Wednesday 15 May saw InstaDeep successfully host our first of a four-part series of events looking at Scaling AI in the Enterprise and how we can help business leaders realise the potential of introducing and scaling AI in their company. With a broad mix of people in the audience, from C-suite levels to data scientists, we explored what a strong end-to-end AI-journey could look like. Organised in partnership with technology consultancy firm, 6Point6, the evening was split into two sessions, the first containing three lightning talks and the second a panel discussion and Q&A.

For those who were unable to join us, below is a quick recap of what was discussed along with some pictures from the night. We hope to see you at future events!

‘Without features, AI won’t feature’

 

Gary Richardson, MD of Emerging Tech at 6point6, kicked off the evening with his talk  ‘Without features, AI won’t feature’, enlightening the audience on feature stores – as if you search for the term today, you’ll find, well, not a lot. That’s because feature stores while growing in prominence and importance, are yet to be recognised for the vital role that they play in your data strategy. They should form the cornerstone of your enterprise-wide machine learning ambition. In a world of increasing data governance and with data monetisation in mind, it’s important to understand exactly what they are and why they should matter to your organisation.

Made up of precomputed features, feature stores create highly curated data to feed into machine learning algorithms – so they represent the computed end of the Data Lake. Feature stores enable highly curated data and consistent training data sets for machine learning. This offers full traceability from the data source to the final outcome.

‘AI Smorgasbord’

 

Next up on the night was our own Head of Machine Learning, Dr Marek Barwinski, who built on his long experience in ML including his seven years at Google DeepMind.

Marek’s talk ‘AI smorgasbord’ started with the fact that user profiles in business often come from human defined clusters and tags. In AI-first personalisation products, however, they come from aggregating user behaviour events and using them to train a predictor of future user actions and associated business metrics. This way we create a positive feedback loop between recommendation quality and user understanding. To bootstrap AI into your business you need to store business metrics and decisions into logs, train a first-decision agent mimicking existing approaches, introduce automated decisions with a human in the loop, and track the differences and outcomes in order to improve the model. The right way to combat bias in decision-making is by constructing a neural architecture that bottlenecks the internal representation such that antidiscrimination protected features cannot be reconstructed. Finally, transfer learning allows for re-using the architecture from expensive pretrained models which can save time and effort when applying it to your problem.

‘Explainable AI and Fuzzy Logic Systems’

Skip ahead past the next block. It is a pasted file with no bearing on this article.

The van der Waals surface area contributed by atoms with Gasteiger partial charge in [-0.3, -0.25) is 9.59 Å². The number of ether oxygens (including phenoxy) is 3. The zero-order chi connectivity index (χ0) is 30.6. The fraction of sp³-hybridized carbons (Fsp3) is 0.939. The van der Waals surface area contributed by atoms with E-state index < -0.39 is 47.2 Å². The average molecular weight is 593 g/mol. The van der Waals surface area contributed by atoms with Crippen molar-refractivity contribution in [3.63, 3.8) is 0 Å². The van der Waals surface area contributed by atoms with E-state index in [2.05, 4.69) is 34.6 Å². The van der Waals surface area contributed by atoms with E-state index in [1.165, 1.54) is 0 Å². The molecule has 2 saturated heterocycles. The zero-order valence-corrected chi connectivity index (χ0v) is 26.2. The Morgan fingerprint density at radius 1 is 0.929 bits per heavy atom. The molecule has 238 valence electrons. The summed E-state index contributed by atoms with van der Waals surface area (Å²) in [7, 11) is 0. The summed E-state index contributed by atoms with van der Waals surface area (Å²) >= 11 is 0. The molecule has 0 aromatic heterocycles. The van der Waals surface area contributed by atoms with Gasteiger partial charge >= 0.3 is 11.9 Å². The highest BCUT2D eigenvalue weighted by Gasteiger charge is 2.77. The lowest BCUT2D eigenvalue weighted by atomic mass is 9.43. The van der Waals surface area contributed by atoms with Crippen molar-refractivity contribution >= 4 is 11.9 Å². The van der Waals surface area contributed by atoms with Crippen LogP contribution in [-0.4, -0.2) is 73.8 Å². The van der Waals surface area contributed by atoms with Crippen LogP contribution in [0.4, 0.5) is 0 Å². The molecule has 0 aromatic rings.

Professor Hani Hagras, Chief Science Officer at Logical Glue, had the honour of rounding of the lightning talks with his ‘Explainable AI and Fuzzy Logic Systems’.

There has been a huge increase in the amount of digital information being generated, stored and available for analysis. The use of complex AI algorithms like Deep Learning can result in a lack of transparency by creating so-called ‘black box’ models meaning we cannot tell why a system made a decision, they just provide an answer. Enterprises, especially those in financial services, need explainability. This requires transparency, causality, fairness, and safety, which again requires computational intelligence involving developing computational models that try to mimic nature in problem-solving. Fuzzy Logic Systems attempts to mimic human thinking, but not like neural systems do, rather it focuses on the approximate, guestimating side of the brain. Utilising fuzzy logic systems can help scale AI to make more decisions in an organisation.

How to go from ‘Proof to Production’

 

Before kicking off the final part of the night, a networking session over some food and drinks, our panellists took to the stage to discuss how to successfully go from proof to production with AI. Hardening of feature stores was mentioned as a key factor, and furthermore, cultural barriers to installing AI in the enterprise, including how one needs to be more respectful of an organisation’s capabilities and goals.

Other emphasised factors included ethics, which is hugely discussed in the AI space in general today, and how AI affects issues such as climate change or agriculture. Finally, the panellists explored real-life applications of AI, getting especially excited about the arena of diagnostic imaging within medicine – an area where AI can contribute significant value to an issue that will affect everyone.

The next three events will be spread out over the next year, stay tuned for information on these!

The panellist consisted of (from right) Gary Richardson, Dr Rebecca Pope, Head of Data Science & Engineering at KPMG UK, Dr Marek Barwinski, Isha Chander, Marketing & Sales Director at 6point6, moderator.